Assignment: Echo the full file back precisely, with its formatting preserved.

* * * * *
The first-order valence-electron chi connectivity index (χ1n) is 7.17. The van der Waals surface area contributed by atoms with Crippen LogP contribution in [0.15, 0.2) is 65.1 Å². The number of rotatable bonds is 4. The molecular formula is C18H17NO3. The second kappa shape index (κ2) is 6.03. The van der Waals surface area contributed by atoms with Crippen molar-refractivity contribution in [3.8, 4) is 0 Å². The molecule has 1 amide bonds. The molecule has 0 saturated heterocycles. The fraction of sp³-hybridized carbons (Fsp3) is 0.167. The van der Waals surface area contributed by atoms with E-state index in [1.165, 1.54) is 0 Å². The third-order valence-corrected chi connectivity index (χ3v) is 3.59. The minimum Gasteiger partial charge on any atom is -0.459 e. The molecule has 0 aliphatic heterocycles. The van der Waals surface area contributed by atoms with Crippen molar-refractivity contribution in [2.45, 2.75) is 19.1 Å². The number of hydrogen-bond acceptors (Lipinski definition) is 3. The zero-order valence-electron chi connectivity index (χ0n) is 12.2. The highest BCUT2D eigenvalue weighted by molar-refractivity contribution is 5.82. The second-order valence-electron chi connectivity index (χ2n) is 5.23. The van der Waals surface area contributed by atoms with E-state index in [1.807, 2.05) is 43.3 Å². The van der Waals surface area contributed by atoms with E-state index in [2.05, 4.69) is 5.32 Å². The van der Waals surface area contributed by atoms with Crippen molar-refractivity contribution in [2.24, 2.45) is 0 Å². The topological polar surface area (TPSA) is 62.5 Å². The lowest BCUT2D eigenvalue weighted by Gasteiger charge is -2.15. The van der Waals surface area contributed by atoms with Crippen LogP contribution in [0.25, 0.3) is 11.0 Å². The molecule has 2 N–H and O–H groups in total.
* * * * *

The first-order valence-electron chi connectivity index (χ1n) is 7.17. The van der Waals surface area contributed by atoms with Crippen LogP contribution in [0.15, 0.2) is 65.1 Å². The number of rotatable bonds is 4. The molecular formula is C18H17NO3. The second kappa shape index (κ2) is 6.03. The van der Waals surface area contributed by atoms with Crippen molar-refractivity contribution in [3.8, 4) is 0 Å². The molecule has 1 amide bonds. The molecule has 0 saturated heterocycles. The fraction of sp³-hybridized carbons (Fsp3) is 0.167. The van der Waals surface area contributed by atoms with E-state index in [1.165, 1.54) is 0 Å². The third-order valence-corrected chi connectivity index (χ3v) is 3.59. The minimum Gasteiger partial charge on any atom is -0.459 e. The molecule has 0 aliphatic heterocycles. The van der Waals surface area contributed by atoms with Crippen molar-refractivity contribution in [2.45, 2.75) is 19.1 Å². The number of hydrogen-bond acceptors (Lipinski definition) is 3. The zero-order valence-electron chi connectivity index (χ0n) is 12.2. The highest BCUT2D eigenvalue weighted by molar-refractivity contribution is 5.82. The second-order valence-electron chi connectivity index (χ2n) is 5.23. The van der Waals surface area contributed by atoms with E-state index in [1.807, 2.05) is 43.3 Å². The van der Waals surface area contributed by atoms with E-state index in [2.05, 4.69) is 5.32 Å². The van der Waals surface area contributed by atoms with Crippen molar-refractivity contribution in [2.24, 2.45) is 0 Å². The topological polar surface area (TPSA) is 62.5 Å². The lowest BCUT2D eigenvalue weighted by Gasteiger charge is -2.15. The van der Waals surface area contributed by atoms with Crippen LogP contribution in [0.25, 0.3) is 11.0 Å². The molecule has 2 N–H and O–H groups in total.